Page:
What do I do if there are 3 cans up on the pole, add the ratings of eack can together? The reason this caught my eye in the first place was that there is only 15' of service drop, so I knew that would play a little less of role in reducing the fault current.

Bjarney & Ron,
I did consider doing exactly that, going to a fused disconnect with class T fuses. I had a real good inspector a couple of years back require (or suggest I can't remember) that because of a 25K AFC on a service change. It was actually that job that really clued me in on this being a part of my job that I should pay closer attention to. Although since then I've learned about series ratings and now I'm not too sure how that factors in.

Besides, I don't even know yet what the AFC is, and I'm afraid that by the time I find out, they are going to be staring at me asking when they can open. I just hope the answer isn't "3 weeks to get the parts, and a day to put it in"

Alright, one last vent. I guess my delemma is this:
My gut has not been thouroghly trained to look up at transformer and say either, "nothing to worry about, looks close better run some numbers, or I know that's over 22K, better run some numbers to see how far over". Since there is no EE on this, I will have to run the numbers anyway just to cover myself, that is if I can get some cooperation. In the mean time, I have the GC and his big timer saying I'm wasting time even worrying about it.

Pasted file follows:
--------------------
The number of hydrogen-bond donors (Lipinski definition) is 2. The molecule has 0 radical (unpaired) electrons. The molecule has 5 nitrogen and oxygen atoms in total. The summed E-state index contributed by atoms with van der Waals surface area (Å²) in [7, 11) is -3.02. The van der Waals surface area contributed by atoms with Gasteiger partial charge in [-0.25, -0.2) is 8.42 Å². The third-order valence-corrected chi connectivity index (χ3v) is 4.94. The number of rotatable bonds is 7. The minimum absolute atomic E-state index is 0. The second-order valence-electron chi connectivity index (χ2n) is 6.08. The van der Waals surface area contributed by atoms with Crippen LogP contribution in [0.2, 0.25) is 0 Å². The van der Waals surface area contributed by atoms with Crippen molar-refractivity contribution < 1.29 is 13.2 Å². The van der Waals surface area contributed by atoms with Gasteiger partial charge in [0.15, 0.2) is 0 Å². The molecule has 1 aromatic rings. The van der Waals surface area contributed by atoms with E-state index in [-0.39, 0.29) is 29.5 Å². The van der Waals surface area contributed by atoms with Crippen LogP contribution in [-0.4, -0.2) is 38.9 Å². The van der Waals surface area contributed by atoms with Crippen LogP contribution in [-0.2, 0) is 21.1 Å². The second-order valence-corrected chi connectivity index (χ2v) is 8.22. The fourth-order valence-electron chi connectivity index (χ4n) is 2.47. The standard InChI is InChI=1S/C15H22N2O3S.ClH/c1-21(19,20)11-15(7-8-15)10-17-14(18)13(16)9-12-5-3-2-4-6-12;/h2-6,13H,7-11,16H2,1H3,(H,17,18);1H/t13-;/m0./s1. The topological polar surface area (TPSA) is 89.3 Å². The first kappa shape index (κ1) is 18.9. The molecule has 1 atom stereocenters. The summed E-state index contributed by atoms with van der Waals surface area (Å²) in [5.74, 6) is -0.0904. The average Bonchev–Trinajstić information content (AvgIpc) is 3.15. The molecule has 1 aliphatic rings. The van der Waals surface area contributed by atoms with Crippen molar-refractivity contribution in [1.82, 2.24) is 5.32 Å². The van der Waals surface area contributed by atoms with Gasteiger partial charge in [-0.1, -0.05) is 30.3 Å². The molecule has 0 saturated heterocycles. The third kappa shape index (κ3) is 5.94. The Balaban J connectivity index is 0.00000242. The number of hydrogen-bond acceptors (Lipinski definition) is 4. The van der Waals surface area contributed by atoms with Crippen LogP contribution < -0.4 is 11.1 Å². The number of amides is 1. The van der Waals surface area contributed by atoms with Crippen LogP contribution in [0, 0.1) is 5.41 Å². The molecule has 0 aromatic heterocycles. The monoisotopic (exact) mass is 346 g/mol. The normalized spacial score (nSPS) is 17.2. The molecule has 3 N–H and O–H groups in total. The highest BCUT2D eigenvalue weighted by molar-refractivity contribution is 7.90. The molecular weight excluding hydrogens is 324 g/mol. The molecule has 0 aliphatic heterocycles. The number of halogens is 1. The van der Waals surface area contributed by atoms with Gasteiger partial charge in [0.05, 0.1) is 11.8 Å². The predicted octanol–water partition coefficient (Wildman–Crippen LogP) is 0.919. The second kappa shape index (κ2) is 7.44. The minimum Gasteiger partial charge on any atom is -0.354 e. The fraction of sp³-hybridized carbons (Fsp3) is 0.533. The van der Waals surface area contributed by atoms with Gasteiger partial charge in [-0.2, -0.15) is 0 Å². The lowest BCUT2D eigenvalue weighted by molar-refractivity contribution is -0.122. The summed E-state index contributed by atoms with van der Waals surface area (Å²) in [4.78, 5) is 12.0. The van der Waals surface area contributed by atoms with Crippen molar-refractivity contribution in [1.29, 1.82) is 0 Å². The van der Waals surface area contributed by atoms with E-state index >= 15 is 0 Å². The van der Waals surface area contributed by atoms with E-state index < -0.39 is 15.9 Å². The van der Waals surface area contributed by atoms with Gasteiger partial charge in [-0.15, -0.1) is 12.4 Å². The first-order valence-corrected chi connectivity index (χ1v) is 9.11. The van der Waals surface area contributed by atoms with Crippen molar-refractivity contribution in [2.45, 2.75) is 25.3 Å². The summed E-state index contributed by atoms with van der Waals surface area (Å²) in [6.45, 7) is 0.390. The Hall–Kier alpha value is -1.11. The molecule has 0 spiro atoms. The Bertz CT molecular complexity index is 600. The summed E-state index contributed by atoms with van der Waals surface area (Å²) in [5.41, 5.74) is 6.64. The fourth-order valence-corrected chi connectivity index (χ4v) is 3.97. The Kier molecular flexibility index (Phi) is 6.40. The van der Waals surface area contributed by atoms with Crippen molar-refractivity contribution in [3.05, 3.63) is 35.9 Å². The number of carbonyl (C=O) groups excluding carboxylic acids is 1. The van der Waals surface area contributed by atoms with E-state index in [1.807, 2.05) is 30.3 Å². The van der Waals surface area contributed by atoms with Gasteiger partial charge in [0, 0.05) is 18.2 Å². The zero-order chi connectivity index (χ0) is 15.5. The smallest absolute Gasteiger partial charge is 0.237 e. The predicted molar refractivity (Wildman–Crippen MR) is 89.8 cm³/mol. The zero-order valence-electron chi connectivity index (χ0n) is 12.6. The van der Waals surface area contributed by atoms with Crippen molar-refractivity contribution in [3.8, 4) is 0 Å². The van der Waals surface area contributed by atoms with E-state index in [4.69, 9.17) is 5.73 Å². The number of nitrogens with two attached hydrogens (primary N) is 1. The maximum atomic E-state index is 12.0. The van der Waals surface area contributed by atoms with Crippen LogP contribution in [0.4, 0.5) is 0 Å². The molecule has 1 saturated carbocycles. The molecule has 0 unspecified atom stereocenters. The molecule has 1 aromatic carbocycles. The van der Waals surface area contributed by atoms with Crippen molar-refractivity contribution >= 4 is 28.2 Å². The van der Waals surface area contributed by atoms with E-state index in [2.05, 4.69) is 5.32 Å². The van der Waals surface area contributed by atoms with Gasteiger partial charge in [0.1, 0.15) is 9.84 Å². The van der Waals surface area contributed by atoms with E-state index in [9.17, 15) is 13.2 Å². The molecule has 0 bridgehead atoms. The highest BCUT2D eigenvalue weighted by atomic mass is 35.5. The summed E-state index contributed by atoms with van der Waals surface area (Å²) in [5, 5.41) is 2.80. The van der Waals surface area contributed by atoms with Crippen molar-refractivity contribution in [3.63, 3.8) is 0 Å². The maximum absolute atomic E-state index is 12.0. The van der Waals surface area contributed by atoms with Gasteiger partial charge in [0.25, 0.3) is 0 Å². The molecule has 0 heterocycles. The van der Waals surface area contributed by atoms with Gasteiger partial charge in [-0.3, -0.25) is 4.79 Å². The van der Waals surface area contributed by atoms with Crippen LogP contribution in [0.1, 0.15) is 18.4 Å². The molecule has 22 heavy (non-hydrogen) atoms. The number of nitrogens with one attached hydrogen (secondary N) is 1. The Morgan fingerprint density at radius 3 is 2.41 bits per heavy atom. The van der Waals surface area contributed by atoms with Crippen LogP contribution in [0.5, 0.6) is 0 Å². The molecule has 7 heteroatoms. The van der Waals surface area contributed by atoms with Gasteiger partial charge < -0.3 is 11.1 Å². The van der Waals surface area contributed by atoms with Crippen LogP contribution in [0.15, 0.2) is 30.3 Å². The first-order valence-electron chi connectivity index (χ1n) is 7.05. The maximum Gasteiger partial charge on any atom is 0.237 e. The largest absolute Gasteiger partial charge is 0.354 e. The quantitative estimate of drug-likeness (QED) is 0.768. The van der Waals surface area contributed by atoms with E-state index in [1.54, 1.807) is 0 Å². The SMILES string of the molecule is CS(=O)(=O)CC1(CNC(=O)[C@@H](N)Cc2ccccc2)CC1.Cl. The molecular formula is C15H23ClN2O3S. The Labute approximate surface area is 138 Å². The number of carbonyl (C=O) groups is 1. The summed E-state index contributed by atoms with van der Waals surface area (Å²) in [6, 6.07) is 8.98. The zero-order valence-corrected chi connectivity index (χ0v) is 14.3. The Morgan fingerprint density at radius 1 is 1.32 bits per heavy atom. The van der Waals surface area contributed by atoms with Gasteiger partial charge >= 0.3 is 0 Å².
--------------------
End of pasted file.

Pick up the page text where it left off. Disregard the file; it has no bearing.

Well I guess that's it, I'll just have to read this book, crunch the numbers myself, and hope for the sake of my own ego that it comes in over 22K, order the 65K main, and tell everybody see told you so and here's your extra for the engineering.

thanks for listening

#40615 07/30/04 08:27 AM
Joined: Jul 2004
Posts: 49
15600 amps is correct. I take it that you are utilizing an existing transformer bank The utility might at least come and look at it and tell you what size it is (KVA) You then can get an impedance value from a standard or similar unit. If you have three single phase transformers connected to provide three phase service the impedance of the total bank is the same as a single unit. The KVAs are summed together i.e. three single phase 25 kva transformers = 75 kva. I would assume that the transformer impedances should be the same or close to the same or they would not share the load equally. Maybe some the readers on the utility side of things in this forum could shed some light on their practices when utilizing single phase transformers to get three phase services.

[This message has been edited by GamecockEE (edited 07-30-2004).]